Remove from this list | Direct download (2 more)  
     
    My bibliography  
     
    Export citation  
  9. Fredrik Svenaeus (2013). The Body as Alien, Unhomelike, and Uncanny: Some Further Clarifications. Philosophy, Psychiatry, and Psychology 20 (1):99-101.
    I want to thank the commentators for bringing the phenomenological analysis of anorexia that I attempted in my article yet some steps further. Phenomenology of illness is a young field and in the case of anorexia there remains much to be said and done. ‘Capturing the “double experience,” the paradoxicality embodied in anorexia,’ was exactly my aim and I am grateful to Drew Leder for bringing home many of my points in such an explicit and systematic manner (Leder 2013, 94). (...)
    Remove from this list | Direct download (2 more)  
     
    My bibliography  
     
    Export citation  
Blindsight
  1. Iona Alexander & Alan Cowey (2010). Edges, Colour and Awareness in Blindsight. Consciousness and Cognition 19 (2):520-533.
    Remove from this list | Direct download (4 more)  
     
    My bibliography  
     
    Export citation  
  2. Sean Allen-Hermanson (2010). Blindsight in Monkeys: Lost and (Perhaps) Found. Journal of Consciousness Studies 17 (1-2): 47-71.
    Stoerig and Cowey’s work is widely regarded as showing that monkeys with lesions in the primary visual cortex have blindsight. However, Mole and Kelly persuasively argue that the experimental results are compatible with an alternative hypothesis positing only a deficit in attention and perceptual working memory. I describe a revised procedure which can distinguish these hypotheses, and offer reasons for thinking that the blindsight hypothesis provides a superior explanation. The study of blindsight might contribute towards a general investigation into animal (...)
    Remove from this list | Direct download (2 more)  
     
    My bibliography  
     
    Export citation  
  3. Sean Allen-Hermanson (2008). Insects and the Problem of Simple Minds: Are Bees Natural Zombies? Journal of Philosophy 105 (8): 389-415.
    This paper explores the idea that many “simple minded” invertebrates are “natural zombies” in that they utilize their senses in intelligent ways, but without phenomenal awareness. The discussion considers how “first-order” representationalist theories of consciousness meet the explanatory challenge posed by blindsight. It would be an advantage of first-order representationalism, over higher-order versions, if it does not rule out consciousness in most non-human animals. However, it is argued that a first-order representationalism which adequately accounts for blindsight also implies that most (...)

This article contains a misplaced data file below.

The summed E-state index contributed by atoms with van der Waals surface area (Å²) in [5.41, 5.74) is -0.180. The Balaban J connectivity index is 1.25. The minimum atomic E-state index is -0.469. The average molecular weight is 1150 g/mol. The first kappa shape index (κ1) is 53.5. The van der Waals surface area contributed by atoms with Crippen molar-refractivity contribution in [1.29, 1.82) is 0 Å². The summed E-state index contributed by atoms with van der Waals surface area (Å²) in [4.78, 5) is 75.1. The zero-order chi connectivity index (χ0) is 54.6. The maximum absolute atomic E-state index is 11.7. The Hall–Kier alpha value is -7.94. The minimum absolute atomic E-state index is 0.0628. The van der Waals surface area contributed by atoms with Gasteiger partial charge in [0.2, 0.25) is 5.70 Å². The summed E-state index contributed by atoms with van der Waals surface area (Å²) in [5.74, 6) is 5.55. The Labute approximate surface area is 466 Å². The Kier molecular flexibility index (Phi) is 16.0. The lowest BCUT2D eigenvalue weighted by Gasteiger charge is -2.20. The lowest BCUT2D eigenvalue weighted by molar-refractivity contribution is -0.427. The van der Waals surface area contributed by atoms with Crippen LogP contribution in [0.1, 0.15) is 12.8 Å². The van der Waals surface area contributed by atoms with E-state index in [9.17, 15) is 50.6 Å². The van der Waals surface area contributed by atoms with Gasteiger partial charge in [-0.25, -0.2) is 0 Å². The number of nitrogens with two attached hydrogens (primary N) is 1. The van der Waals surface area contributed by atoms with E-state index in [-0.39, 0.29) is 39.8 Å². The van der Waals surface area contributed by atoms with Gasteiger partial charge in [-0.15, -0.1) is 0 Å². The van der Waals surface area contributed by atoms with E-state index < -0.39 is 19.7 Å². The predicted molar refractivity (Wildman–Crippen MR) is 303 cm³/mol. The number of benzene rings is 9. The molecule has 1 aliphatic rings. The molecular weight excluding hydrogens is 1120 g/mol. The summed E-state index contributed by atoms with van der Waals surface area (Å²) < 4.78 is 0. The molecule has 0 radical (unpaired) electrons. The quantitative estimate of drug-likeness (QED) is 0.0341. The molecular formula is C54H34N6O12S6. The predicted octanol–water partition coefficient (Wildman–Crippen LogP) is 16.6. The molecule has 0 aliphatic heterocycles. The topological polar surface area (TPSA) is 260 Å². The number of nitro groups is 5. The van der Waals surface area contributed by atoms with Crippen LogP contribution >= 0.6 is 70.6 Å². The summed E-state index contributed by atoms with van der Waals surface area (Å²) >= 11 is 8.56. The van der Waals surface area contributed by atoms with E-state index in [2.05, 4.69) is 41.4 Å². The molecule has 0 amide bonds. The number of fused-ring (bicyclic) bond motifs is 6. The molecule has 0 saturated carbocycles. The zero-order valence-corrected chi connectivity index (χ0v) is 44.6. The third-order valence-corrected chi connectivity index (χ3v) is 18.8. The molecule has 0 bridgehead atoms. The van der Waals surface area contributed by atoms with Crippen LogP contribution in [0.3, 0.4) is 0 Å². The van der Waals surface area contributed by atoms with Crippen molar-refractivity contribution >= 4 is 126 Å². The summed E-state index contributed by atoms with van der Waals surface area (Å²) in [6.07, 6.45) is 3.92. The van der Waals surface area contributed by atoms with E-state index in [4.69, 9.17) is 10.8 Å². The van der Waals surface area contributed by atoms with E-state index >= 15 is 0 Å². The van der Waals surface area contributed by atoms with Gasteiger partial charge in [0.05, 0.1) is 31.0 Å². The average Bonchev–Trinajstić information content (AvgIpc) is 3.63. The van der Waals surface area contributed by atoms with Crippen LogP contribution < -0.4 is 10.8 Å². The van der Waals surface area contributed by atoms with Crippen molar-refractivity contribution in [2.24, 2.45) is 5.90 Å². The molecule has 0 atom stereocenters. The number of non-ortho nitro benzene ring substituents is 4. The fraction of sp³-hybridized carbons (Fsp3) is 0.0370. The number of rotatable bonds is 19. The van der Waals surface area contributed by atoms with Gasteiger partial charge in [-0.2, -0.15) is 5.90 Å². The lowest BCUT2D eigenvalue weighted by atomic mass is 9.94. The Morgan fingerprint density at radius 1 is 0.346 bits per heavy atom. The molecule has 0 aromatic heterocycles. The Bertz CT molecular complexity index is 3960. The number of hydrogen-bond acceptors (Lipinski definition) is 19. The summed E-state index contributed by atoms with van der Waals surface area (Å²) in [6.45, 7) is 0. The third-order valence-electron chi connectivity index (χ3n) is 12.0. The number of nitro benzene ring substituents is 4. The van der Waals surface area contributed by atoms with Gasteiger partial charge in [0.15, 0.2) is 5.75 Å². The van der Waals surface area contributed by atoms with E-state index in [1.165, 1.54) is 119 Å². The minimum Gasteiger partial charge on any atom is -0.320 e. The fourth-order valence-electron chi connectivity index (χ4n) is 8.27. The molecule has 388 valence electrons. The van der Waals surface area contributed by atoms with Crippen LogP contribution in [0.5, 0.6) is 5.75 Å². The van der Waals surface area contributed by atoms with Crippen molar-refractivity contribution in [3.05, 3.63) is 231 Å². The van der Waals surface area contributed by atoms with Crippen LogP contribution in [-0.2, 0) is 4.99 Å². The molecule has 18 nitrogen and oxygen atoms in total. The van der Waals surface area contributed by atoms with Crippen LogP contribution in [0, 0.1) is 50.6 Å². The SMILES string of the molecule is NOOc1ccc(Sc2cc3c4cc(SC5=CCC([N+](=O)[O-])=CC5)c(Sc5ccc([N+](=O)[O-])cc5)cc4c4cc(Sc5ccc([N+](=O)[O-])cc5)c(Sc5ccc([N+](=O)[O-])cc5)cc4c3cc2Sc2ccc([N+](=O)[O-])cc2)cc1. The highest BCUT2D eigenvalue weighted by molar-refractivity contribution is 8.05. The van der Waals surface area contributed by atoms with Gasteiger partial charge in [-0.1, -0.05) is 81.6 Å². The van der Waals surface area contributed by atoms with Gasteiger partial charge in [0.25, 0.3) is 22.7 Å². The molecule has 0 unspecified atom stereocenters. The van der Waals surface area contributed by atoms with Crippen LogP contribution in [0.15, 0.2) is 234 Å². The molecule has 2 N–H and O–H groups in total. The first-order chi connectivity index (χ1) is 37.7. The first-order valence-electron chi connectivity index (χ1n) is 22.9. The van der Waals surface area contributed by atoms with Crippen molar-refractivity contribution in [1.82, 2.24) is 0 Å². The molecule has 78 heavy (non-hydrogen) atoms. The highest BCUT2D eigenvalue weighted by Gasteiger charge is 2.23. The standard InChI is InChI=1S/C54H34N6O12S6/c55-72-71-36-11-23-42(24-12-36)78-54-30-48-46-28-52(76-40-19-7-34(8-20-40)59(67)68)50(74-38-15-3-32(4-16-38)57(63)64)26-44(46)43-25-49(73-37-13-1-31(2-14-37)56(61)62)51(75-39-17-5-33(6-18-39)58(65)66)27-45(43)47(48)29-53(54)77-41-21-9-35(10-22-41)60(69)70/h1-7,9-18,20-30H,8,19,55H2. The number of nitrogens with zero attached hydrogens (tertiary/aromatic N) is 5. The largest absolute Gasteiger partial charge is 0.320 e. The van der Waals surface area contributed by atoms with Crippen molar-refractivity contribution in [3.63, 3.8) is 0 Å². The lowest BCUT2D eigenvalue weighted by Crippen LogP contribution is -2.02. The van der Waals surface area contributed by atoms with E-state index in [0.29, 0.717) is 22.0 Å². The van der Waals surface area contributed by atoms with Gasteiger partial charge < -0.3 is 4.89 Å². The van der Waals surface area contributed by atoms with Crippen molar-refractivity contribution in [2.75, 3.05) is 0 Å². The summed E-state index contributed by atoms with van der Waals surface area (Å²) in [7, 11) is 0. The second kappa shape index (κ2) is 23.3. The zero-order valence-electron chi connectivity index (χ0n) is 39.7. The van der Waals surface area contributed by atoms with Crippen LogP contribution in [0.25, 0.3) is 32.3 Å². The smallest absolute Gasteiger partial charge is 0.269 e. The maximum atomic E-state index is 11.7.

Remove from this list | Direct download (4 more)  
     
    My bibliography  
     
    Export citation  
  4. Silke Anders, Niels Birbaumer, Bettina Sadowski, Michael Erb, Irina Mader, Wolfgang Grodd & Martin Lotze (2004). Parietal Somatosensory Association Cortex Mediates Affective Blindsight. Nature Neuroscience 7 (4):339-340.
  5. Paul Azzopardi & Alan Cowey (2001). Why is Blindsight Blind? In Beatrice De Gelder, Edward H. F. De Haan & Charles A. Heywood (eds.), Out of Mind: Varieties of Unconscious Processes. Oxford University Press. 3-19.
    Remove from this list |
     
    My bibliography  
     
    Export citation  
  6. Paul Azzopardi & Alan Cowey (1998). Blindsight and Visual Awareness. Consciousness and Cognition 7 (3):292-311.
    Some patients with damaged striate cortex have blindsight-the ability to discriminate unseen stimuli in their clinically blind visual field defects when forced-choice procedures are used. Blindsight implies a sharp dissociation between visual performance and visual awareness, but signal detection theory indicates that it might be indistinguishable from the behavior of normal subjects near the lower limit of conscious vision, where the dissociations could arise trivially from using different response criteria during clinical and forced-choice tests. We tested the latter possibility with (...)